Among savvy poker players, there is a saying: “You don’t have to play the cards if you can play the player.” The idea is, if you’ve correctly appraised your opponent, you can win, no matter how the cards are dealt. You can judge by behavior whether unseen cards are good or bad, whether the player is confident or unsure, whether your opponent’s bluffing or prepared to back the bet, whether he can stand the pressure of a steep wager, at what point will resolve collapse, how much endurance does he have in a prolonged environment of uncertain risk? Once the skilled cardplayer has correctly judged these factors, it’s just a matter of time until the opponent is well and truly fleeced.
Like it or not, from the moment the president of the United States assumes power, he is engaged in the ultimate high-stakes poker game. From Day One, our friends, enemies and potential enemies are sizing him up as “a player.”
The president enters the game with unbelievably favorable cards. He’s generally regarded as “the leader of the free world.” He’s commander-in-chief of the mightiest Armed Forces ever assembled. He’s backed by the world’s strongest economy. He has the distinction of being freely elected to his office.
Among his international allies are some of the strongest, most politically astute and economically capable leaders in the world. These allies are committed to providing the president every help in playing his cards to best advantage in order to bring the world closer to a state of economic stability and international peace.
When President Obama was sworn in, he had the advantage of being head of the Democratic Party controlling both houses of America’s legislature. He was riding the crest of a wave of optimism and confidence extending far beyond his country’s borders. When he took his oath of office, it’s hard to imagine any assortment of advantages that could top the collection of cards he held in his hand.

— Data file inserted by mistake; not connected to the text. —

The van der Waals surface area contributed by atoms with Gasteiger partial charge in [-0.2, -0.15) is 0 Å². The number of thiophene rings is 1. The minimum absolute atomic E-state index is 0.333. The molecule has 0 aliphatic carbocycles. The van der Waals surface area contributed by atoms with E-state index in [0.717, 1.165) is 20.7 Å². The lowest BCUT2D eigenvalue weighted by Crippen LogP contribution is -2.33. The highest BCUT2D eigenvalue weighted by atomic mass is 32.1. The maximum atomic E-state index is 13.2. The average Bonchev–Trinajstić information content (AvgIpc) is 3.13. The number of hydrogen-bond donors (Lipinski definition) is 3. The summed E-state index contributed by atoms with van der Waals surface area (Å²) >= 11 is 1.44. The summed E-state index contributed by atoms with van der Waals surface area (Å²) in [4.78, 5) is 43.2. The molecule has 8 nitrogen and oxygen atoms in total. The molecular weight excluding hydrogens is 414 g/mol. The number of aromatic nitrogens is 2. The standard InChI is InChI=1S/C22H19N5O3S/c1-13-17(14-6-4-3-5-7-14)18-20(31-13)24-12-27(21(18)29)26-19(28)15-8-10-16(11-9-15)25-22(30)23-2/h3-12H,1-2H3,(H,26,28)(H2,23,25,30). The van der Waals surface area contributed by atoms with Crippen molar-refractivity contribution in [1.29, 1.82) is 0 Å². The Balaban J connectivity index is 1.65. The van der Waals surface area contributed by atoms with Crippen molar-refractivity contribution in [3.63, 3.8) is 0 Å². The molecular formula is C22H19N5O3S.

After five years in the game, here’s what Americans hoped they’d see: Citizens bursting with pride at the president’s capable handling of domestic affairs; a sense of quiet confidence that U.S. armed forces are capable of standing as a bulwark of freedom, national security and security for American allies; a conviction among America’s friends that America is strong, resolute, cooperative and reliable; a certainty among America’s enemies that the United States, though committed to working toward global peace, is nevertheless unwavering in its determination to act decisively when action is required.
Now let’s consider how America’s friends and enemies may be evaluating the president’s performance to date. Domestically, he seems flustered, confused and, by his own admission, in the dark concerning too many important state matters. As a consequence, he has not been able to retain the high level of public confidence he enjoyed when he first took his place at the table.
Internationally, he seems to be cursed with a condition, known in football as “fumbleitis.” He just can’t seem to hold onto the ball. He was unable to secure a “Status of Forces” agreement in Afghanistan.
The physician who assisted in locating and eliminating Osama bin Laden is being punished by Pakistan, a supposed ally, and this president seems powerless to do anything about it.
When Egypt erupted in chaos, America’s friends and allies turned to the United States for guidance in navigating these dangerous waters. The president seemed “lost in the woods.”
No matter how it might be sugarcoated, it’s now clear that Iraq — in order to curry favor with neighboring Iran — is “kicking America out.”
The president drew a threatening line in the sand warning of dire consequences should Assad of Syria resort to the use of chemical weapons. The line was crossed, the president was humiliated and Putin of Russia emerged as the shrewd capable manager of the affair.
America’s involvement in Libya was timid and disorganized. The president was tricked into a half-baked agreement with Iran. Our allies are openly voicing their concerns about the president’s lack of skill and questionable resolve.
There seems to be a growing sense among leaders around the world that this president just doesn’t know what to do when the chips are down. Consequently, Vladimir Putin’s blatant territory grab in Ukraine seems exactly the right move a skilled cardplayer might make if he had a low opinion of his opponents’ collective intelligence and fortitude.
There is an old saying in the military: “There are three types of leaders, those who make things happen, those who watch things happen and those who wonder what happened.”
Judge for yourself.
I’m Hink and I’ll see ya.
MIKE HINKLE is a retired attorney and Edmond resident.